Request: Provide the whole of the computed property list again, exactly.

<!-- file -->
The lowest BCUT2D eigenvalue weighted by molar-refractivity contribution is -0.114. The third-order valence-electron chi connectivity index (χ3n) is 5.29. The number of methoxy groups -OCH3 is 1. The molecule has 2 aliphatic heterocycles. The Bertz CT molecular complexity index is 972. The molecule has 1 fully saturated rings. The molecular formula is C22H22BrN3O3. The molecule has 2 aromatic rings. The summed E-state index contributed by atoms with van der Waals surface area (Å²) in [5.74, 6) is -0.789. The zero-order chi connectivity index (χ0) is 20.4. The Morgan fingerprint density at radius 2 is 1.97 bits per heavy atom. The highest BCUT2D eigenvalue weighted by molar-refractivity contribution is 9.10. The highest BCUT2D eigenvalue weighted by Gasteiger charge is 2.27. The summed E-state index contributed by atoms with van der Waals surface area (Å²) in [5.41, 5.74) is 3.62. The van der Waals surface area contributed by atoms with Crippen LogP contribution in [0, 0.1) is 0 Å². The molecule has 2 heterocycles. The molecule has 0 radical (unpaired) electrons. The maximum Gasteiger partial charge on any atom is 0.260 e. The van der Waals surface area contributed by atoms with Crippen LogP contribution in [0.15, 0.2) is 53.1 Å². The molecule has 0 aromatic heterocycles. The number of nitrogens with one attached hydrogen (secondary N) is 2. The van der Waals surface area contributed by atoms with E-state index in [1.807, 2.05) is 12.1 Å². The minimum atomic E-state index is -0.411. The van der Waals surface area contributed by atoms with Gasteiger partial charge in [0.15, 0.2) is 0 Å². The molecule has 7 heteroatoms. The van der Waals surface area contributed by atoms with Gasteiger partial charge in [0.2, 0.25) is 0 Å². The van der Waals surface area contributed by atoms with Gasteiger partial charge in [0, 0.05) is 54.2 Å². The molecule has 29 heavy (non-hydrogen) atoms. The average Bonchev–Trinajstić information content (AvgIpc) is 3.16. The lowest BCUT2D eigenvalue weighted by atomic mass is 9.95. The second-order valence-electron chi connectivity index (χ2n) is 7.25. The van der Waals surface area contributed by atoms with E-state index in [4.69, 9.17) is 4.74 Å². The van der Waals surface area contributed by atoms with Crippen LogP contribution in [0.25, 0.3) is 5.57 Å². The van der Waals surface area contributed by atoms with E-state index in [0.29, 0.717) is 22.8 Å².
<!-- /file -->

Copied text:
The lowest BCUT2D eigenvalue weighted by molar-refractivity contribution is -0.114. The third-order valence-electron chi connectivity index (χ3n) is 5.29. The number of methoxy groups -OCH3 is 1. The molecule has 2 aliphatic heterocycles. The Bertz CT molecular complexity index is 972. The molecule has 1 fully saturated rings. The molecular formula is C22H22BrN3O3. The molecule has 2 aromatic rings. The summed E-state index contributed by atoms with van der Waals surface area (Å²) in [5.74, 6) is -0.789. The zero-order chi connectivity index (χ0) is 20.4. The Morgan fingerprint density at radius 2 is 1.97 bits per heavy atom. The highest BCUT2D eigenvalue weighted by molar-refractivity contribution is 9.10. The highest BCUT2D eigenvalue weighted by Gasteiger charge is 2.27. The summed E-state index contributed by atoms with van der Waals surface area (Å²) in [5.41, 5.74) is 3.62. The van der Waals surface area contributed by atoms with Crippen LogP contribution in [0, 0.1) is 0 Å². The molecule has 2 heterocycles. The molecule has 0 radical (unpaired) electrons. The maximum Gasteiger partial charge on any atom is 0.260 e. The van der Waals surface area contributed by atoms with Crippen LogP contribution in [0.15, 0.2) is 53.1 Å². The molecule has 0 aromatic heterocycles. The number of nitrogens with one attached hydrogen (secondary N) is 2. The van der Waals surface area contributed by atoms with E-state index in [1.807, 2.05) is 12.1 Å². The minimum atomic E-state index is -0.411. The van der Waals surface area contributed by atoms with Gasteiger partial charge in [0.15, 0.2) is 0 Å². The molecule has 7 heteroatoms. The van der Waals surface area contributed by atoms with Gasteiger partial charge in [0.2, 0.25) is 0 Å². The van der Waals surface area contributed by atoms with Gasteiger partial charge in [0, 0.05) is 54.2 Å². The molecule has 29 heavy (non-hydrogen) atoms. The average Bonchev–Trinajstić information content (AvgIpc) is 3.16. The lowest BCUT2D eigenvalue weighted by atomic mass is 9.95. The second-order valence-electron chi connectivity index (χ2n) is 7.25. The van der Waals surface area contributed by atoms with E-state index in [4.69, 9.17) is 4.74 Å². The van der Waals surface area contributed by atoms with Crippen LogP contribution in [0.25, 0.3) is 5.57 Å². The van der Waals surface area contributed by atoms with E-state index in [0.29, 0.717) is 22.8 Å².